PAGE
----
Miriam's Reviews > Animal, Vegetable, Miracle: A Year of Food Life

Animal, Vegetable, Miracle by Barbara Kingsolver
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's review
May 29, 2008

it was ok
bookshelves: food-related-books
Recommended to Miriam by: library display
Recommended for: organic farmers, environmentalists, people who enjoy feeling guilty
Read in May, 2008

My favorite cameo of all times from The Simpsons features Ed Begley Jr with a non-polluting car that runs on "[his] own sense of self-satisfaction." As I read this book, I couldn't help remembering that scene. Is Barbara Kingsolver a talented writer? Undoubtedly. Her descriptions of food are wonderful, and she makes her life on the farm sound idyllic, although she is realistic about the work involved. However, throughout it all,the undercurrent of self-satisfaction makes it hard to take. It's a pity, too, because I think her message is important.

Have a lot of Americans lost a connection with the land? Yes. Do many of us eat far too much processed food? Yes. However, Kingsolver can't seem to find one redeeming virtue in the life that so many millions of Americans live. At one point she mentions throwing the baby out with the bathwater in terms of the poor food choices Americans make, but with her all-or-nothing perspective, she is doing a little baby-tossing of her own. She sings the praises of Europe while stating that the US has no food culture. I've lived in every time zone in the continental US, and in every place I've found a different food culture. The US is a nation of immigrants, and despite McDonalds and Taco Bell, many features of this cultural blending are still alive and well.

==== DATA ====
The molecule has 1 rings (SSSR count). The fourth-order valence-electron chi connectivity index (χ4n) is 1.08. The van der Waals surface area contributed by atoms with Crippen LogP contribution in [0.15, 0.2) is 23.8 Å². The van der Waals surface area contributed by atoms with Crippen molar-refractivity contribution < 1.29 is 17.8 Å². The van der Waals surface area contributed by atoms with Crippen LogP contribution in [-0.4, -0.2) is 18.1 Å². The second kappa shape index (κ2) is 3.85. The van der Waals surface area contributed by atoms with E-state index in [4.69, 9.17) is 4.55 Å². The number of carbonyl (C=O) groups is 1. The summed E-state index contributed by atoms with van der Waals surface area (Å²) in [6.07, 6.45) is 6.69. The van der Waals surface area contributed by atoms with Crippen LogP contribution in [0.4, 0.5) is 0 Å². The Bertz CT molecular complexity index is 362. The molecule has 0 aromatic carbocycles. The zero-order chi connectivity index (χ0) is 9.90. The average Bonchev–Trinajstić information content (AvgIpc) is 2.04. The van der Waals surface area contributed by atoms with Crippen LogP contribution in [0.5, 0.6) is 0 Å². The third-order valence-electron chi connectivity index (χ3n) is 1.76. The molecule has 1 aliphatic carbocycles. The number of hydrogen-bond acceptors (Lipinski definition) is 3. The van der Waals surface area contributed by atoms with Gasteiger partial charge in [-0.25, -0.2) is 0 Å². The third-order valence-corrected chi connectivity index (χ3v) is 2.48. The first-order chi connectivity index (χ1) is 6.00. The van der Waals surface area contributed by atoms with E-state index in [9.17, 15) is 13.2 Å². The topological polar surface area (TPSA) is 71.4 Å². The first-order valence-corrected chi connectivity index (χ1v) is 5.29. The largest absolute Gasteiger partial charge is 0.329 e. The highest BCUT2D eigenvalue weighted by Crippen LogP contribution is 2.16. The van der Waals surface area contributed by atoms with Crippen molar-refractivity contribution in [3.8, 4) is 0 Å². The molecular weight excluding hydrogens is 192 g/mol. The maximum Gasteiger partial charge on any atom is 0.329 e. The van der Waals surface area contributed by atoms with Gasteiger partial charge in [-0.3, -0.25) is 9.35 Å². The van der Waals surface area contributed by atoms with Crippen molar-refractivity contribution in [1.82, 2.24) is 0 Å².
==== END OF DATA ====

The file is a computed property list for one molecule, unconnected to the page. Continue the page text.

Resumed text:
The essays and sidebar articles by her husband and daughter are really what caused me to give the book two stars. The recipes her daughter writes about sound delicious, but the overly earnest prose is obviously written by a teenager, albeit a very intelligent one. The sidebars, like most sidebar articles, are too brief to really tell the full story. For example, in one article, Kingsolver's husband mentions that over 2/3rds of the families in Moscow grow their own food. This was true at one point, although anecdotal evidence leads me to believe that this is no longer the case, but he doesn't mention that in Western Siberia, a lot of people can no longer garden because encephalitis-bearing ticks have taken over their land, and they get closer and closer to the cities every year. The government used to spray for these ticks once a year, but they stopped spraying during the lean 1990s, and the ticks have taken over. A lot of families can no longer grow vegetables to supplement their diets, and the percentage of encephalitis-infected ticks grows every year. This is one example where the benefits of pesticides might outweigh the risks.

Long story short (too late, I know), this was in many respects a good book, and I enjoyed parts of it a lot. It was the feeling of Kingsolver's contempt for the majority of Americans that made it so hard to take.
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03/09 marked as: read

Comments <span class="smallText"> (showing 1-5 of 5) </span> <span class="smallText">(5 new)</span>